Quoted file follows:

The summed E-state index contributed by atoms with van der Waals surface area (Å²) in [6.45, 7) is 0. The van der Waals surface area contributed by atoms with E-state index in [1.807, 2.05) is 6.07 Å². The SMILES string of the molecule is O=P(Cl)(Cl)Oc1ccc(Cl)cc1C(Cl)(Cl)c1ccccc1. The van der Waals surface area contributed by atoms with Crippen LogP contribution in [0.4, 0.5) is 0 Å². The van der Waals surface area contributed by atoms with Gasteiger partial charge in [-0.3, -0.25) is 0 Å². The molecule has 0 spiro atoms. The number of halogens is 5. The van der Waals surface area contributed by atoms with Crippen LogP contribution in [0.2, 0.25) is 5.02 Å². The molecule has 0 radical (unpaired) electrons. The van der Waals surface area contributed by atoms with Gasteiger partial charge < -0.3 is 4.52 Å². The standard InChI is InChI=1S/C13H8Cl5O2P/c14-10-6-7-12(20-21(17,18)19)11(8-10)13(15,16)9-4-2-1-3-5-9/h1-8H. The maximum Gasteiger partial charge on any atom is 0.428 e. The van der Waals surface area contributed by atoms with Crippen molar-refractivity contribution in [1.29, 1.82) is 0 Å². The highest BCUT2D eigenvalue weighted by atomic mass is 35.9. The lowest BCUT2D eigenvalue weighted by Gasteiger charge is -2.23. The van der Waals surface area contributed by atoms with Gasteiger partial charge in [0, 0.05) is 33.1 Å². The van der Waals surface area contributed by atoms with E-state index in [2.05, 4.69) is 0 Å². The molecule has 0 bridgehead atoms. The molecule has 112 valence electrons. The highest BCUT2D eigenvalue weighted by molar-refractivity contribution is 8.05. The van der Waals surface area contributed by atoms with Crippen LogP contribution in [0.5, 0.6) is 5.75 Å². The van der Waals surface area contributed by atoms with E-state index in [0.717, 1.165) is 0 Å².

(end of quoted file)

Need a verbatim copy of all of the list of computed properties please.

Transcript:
The summed E-state index contributed by atoms with van der Waals surface area (Å²) in [6.45, 7) is 0. The van der Waals surface area contributed by atoms with E-state index in [1.807, 2.05) is 6.07 Å². The SMILES string of the molecule is O=P(Cl)(Cl)Oc1ccc(Cl)cc1C(Cl)(Cl)c1ccccc1. The van der Waals surface area contributed by atoms with Crippen LogP contribution in [0.4, 0.5) is 0 Å². The van der Waals surface area contributed by atoms with Gasteiger partial charge in [-0.3, -0.25) is 0 Å². The molecule has 0 spiro atoms. The number of halogens is 5. The van der Waals surface area contributed by atoms with Crippen LogP contribution in [0.2, 0.25) is 5.02 Å². The molecule has 0 radical (unpaired) electrons. The van der Waals surface area contributed by atoms with Gasteiger partial charge < -0.3 is 4.52 Å². The standard InChI is InChI=1S/C13H8Cl5O2P/c14-10-6-7-12(20-21(17,18)19)11(8-10)13(15,16)9-4-2-1-3-5-9/h1-8H. The maximum Gasteiger partial charge on any atom is 0.428 e. The van der Waals surface area contributed by atoms with Crippen molar-refractivity contribution in [1.29, 1.82) is 0 Å². The highest BCUT2D eigenvalue weighted by atomic mass is 35.9. The lowest BCUT2D eigenvalue weighted by Gasteiger charge is -2.23. The van der Waals surface area contributed by atoms with Gasteiger partial charge in [0, 0.05) is 33.1 Å². The van der Waals surface area contributed by atoms with E-state index in [2.05, 4.69) is 0 Å². The molecule has 0 bridgehead atoms. The molecule has 112 valence electrons. The highest BCUT2D eigenvalue weighted by molar-refractivity contribution is 8.05. The van der Waals surface area contributed by atoms with Crippen LogP contribution in [0.5, 0.6) is 5.75 Å². The van der Waals surface area contributed by atoms with E-state index in [0.717, 1.165) is 0 Å².